Tuesday, December 20, 2016

July Osprey - 2016

July is a great time for photographing Osprey in Maryland.  The chicks are getting big, and still in the nests, not yet fledged.  They are also eating a ton of fish so the adults need to be active to keep up with the demand for food.

In years past I have let other things grab my time and attention and I have missed out on shooting the osprey chicks.

But this year I took a day off of work, and I also took a weekend day and went to 2 specific nests near St. Michaels Maryland to shoot the birds.  There are so many nests in Maryland, but I liked these two because they are near but not too near to land, and they each had 3 chicks this year.

At the first nest I watched as one particular bird worked out, flapping away, gaining wing strength.

July Osprey [3]

What really caught my eye was how the adult was perched slightly higher than the chicks, and was surveying the area but also keeping a close eye on the chicks too.

July Osprey [2]

The other nest I shot at had the 3 chicks, and they spent more time being fed.  The male osprey was nearby and delivered 3 fish within about an hour while I was there for about 3 hours.  It was super hot, above 90/95 degrees.

While shooting from a nearby marina I drank 4 bottles of water to just keep up with the heat and sweat.

The above photos are new posts to flickr.  The below images I have shared already, here's the male at the second nest checking me out while carrying a fish, and then coming in for a landing at the nest.

MD Osprey

Osprey Family @ St. Michaels, Maryland

I really like how crowded the nest seemed and how they were all huddled together so closely.  They were also very eager to eat, and the female (adult) went right for the fish and then repositioned herself to feed the chicks.  The male was more tentative.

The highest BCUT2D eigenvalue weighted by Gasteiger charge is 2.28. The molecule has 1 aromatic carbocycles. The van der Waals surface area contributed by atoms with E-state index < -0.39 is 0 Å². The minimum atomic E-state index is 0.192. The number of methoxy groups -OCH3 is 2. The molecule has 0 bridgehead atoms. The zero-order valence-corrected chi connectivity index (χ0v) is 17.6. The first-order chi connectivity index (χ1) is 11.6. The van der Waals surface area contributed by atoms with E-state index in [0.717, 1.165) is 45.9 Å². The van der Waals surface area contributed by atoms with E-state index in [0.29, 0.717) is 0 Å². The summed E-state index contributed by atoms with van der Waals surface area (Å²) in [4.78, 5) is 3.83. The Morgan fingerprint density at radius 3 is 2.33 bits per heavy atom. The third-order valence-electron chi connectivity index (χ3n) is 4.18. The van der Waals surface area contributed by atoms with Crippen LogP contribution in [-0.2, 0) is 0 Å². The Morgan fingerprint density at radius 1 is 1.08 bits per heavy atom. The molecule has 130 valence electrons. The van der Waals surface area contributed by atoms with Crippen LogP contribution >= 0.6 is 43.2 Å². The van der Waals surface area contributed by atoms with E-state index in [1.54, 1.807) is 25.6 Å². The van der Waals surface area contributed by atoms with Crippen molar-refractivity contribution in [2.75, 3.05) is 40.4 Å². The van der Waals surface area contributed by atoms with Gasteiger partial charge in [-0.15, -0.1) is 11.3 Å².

It is not that often that I have seen and photographed chicks and both adults in a nest.  Usually the male will stay away or fly away quickly.  This male was similarly edgy but delivered 3 fish, and stayed in the nest longer than I expected.

MD Osprey 

Part of the reason could be the distance of the nest from the shore.  It was not that close - I used a 600mm and crop body (D500) to shoot them, and with a 1.4 teleconverter for some images.  In addition, when the male came by and seemed to do a couple fly-bys checking out the nest and me, but not landing, I backed up slightly, until he landed on the nest.  At one point I also used a cheap wireless camera trigger - where I set up the camera on the nest, turned off auto-focus, and then walked away to see if the birds' behavior would change.

During this time the male caught the fish and then would land on a nearby channel marker and eat some of the fish and wait.  The male, and female actually while the male was hunting, took to the air to ward off other osprey that intruded on their territory.

Each day was about a 4 hour drive round trip, and probably around 4-6 hours shooting. 

 The osprey should be coming back in two and a half to three months.  It will be fun to see them again.